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Series Patterns

This lesson is a part of an audio course Brainstorming a Better Book Title by Marcia Yudkin

When it comes to a book series, we want to switch from copying what we see to never copying what we see. For example, Sue Grafton is famous for her series using the letters of the alphabet in order in the titles, A is for Alibi, B is for Burglar, etc. Even if you were publishing something besides a mystery series, you'd be seriously scorned in the publishing world if you set up another series using this pattern. You're expected to come up with a different concept for your series.

What I can do here, then, to help those of you planning a book series is to cite well-known examples of book series so you can reach for something that hasn't yet been done.

Sue Grafton grabbed the letters of the alphabet, and mystery writer Janet Evanovich took numbers for her wacky Stephanie Plum series: One for the Money, Two for the Dough, Three to Get Deadly, through Lean Mean Thirteen to Takedown Twenty and Top Secret Twenty-One.

How about the days of the week? Yup, they were taken decades ago. Harry Kemelman started his series with Friday the Rabbi Slept Late, then as you might expect, Saturday the Rabbi Went Hungry and Sunday the Rabbi Stayed Home. He eventually ran out of days of the week for his series, but managed to continue it recognizably with The Day the Rabbi Resigned and several others like it.

Don't worry, with the next two examples, you can see that there are actually unlimited possibilities still open for you. Novelist John Sandford has a series centering on detective Lucas Davenport where every title in the series has the word "Prey" in the title: Winter Prey, Silent Prey, Eyes of Prey, and many more. If you picked a different word and built your series around your distinct word, you probably wouldn't be seen as treading on Sandford's toes.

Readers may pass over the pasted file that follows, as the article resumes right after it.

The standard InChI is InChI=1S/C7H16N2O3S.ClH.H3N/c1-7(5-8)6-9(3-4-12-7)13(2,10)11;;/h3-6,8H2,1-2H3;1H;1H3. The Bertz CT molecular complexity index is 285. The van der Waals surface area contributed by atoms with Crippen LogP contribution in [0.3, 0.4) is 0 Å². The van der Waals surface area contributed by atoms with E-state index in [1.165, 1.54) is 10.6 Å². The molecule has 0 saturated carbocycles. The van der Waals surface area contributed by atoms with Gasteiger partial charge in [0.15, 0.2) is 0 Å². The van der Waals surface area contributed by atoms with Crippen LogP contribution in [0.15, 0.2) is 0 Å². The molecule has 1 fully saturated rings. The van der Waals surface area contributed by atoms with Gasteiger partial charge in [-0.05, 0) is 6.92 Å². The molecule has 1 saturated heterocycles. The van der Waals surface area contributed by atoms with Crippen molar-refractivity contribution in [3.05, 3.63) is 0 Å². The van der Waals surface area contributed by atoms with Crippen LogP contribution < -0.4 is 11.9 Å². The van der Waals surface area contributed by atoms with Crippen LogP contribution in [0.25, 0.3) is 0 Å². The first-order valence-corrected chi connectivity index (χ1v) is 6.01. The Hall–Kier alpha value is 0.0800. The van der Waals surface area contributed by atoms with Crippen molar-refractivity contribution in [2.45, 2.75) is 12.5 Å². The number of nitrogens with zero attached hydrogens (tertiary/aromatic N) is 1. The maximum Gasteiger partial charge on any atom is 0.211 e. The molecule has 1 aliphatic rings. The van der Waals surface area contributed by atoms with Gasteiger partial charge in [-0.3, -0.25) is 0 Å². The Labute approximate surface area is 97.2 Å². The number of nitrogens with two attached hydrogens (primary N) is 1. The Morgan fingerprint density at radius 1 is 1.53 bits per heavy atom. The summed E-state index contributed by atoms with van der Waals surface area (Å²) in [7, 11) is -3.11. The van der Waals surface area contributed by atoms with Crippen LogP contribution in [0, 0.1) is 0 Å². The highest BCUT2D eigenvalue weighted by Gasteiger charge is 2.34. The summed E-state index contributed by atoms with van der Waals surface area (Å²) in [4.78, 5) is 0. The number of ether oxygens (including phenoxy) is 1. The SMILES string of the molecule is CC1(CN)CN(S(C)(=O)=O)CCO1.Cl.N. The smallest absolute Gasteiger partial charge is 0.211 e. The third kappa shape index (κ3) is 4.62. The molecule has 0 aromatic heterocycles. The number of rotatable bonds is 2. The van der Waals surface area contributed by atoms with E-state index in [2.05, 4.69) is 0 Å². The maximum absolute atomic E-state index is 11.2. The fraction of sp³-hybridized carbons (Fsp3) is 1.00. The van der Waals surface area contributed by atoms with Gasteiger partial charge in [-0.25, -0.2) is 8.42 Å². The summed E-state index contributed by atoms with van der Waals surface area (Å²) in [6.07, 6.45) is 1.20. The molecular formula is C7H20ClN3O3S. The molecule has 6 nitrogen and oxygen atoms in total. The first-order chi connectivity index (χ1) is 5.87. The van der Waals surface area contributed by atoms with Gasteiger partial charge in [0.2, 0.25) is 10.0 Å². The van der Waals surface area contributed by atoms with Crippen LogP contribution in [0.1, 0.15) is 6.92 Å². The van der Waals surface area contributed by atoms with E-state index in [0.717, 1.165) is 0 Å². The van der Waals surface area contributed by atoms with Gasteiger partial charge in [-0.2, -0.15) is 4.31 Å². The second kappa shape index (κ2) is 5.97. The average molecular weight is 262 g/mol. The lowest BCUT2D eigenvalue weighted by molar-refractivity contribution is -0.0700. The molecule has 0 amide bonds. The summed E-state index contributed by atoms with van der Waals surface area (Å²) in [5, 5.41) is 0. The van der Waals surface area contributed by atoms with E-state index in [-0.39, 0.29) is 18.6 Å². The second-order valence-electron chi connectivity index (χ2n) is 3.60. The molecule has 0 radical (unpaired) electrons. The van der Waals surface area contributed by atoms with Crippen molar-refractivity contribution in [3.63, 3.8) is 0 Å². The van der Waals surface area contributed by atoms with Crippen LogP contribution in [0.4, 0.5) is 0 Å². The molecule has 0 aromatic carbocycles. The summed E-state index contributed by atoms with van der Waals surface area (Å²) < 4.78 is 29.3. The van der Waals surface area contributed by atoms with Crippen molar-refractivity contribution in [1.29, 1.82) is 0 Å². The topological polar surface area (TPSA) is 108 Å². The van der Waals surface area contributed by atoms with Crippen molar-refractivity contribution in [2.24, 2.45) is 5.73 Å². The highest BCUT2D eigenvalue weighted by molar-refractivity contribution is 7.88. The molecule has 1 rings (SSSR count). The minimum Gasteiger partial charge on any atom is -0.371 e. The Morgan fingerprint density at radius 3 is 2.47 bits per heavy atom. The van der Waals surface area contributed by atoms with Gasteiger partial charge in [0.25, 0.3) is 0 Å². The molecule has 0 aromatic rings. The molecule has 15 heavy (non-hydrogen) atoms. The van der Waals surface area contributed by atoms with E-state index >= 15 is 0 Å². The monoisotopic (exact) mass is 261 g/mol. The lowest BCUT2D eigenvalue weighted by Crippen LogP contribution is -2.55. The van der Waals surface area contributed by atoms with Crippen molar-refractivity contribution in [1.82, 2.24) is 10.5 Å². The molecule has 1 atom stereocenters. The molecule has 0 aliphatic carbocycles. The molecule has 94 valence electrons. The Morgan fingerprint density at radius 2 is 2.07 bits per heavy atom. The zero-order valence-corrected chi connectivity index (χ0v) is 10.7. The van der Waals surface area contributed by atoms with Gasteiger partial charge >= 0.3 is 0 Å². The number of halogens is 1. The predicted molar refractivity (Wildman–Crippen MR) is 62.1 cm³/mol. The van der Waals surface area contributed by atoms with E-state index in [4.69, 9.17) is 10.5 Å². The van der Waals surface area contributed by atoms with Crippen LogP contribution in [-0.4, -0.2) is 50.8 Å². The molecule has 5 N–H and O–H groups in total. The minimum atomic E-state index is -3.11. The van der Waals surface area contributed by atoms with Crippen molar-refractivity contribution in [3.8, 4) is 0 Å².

Swedish novelist Stieg Larsson, unfortunately, died after completing just three wonderful books in his series: The Girl With the Dragon Tattoo, The Girl Who Played With Fire, and The Girl Who Kicked the Hornet's Nest. The pattern there is built around "the girl." Again, if you built your series in a similar way around a different word or phrase, it wouldn't necessarily be seen as imitative of Stieg Larsson.

So let's say you're creating a new young adult series around a character who wanted to be a top chef. What would be a non-imitative new pattern to use? Maybe each title has a pun with a different food ingredient in it: Basil Leaves Early. Garlickety Split. Olive Oil Reserves.

Or let's say you're developing a series of language learning books. You could decide to sequence them according to stages of life: Baby Spanish. Toddler Spanish. Schoolkid Spanish. Teen Spanish. Grownup Spanish. Prime of Life Spanish. Gray Hair Spanish.

Ah, the possibilities! Let your imagination go.

In the next and last section of the course, you'll learn how to arrange or rearrange promising elements of a title for best effect.

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Written by

Marcia Yudkin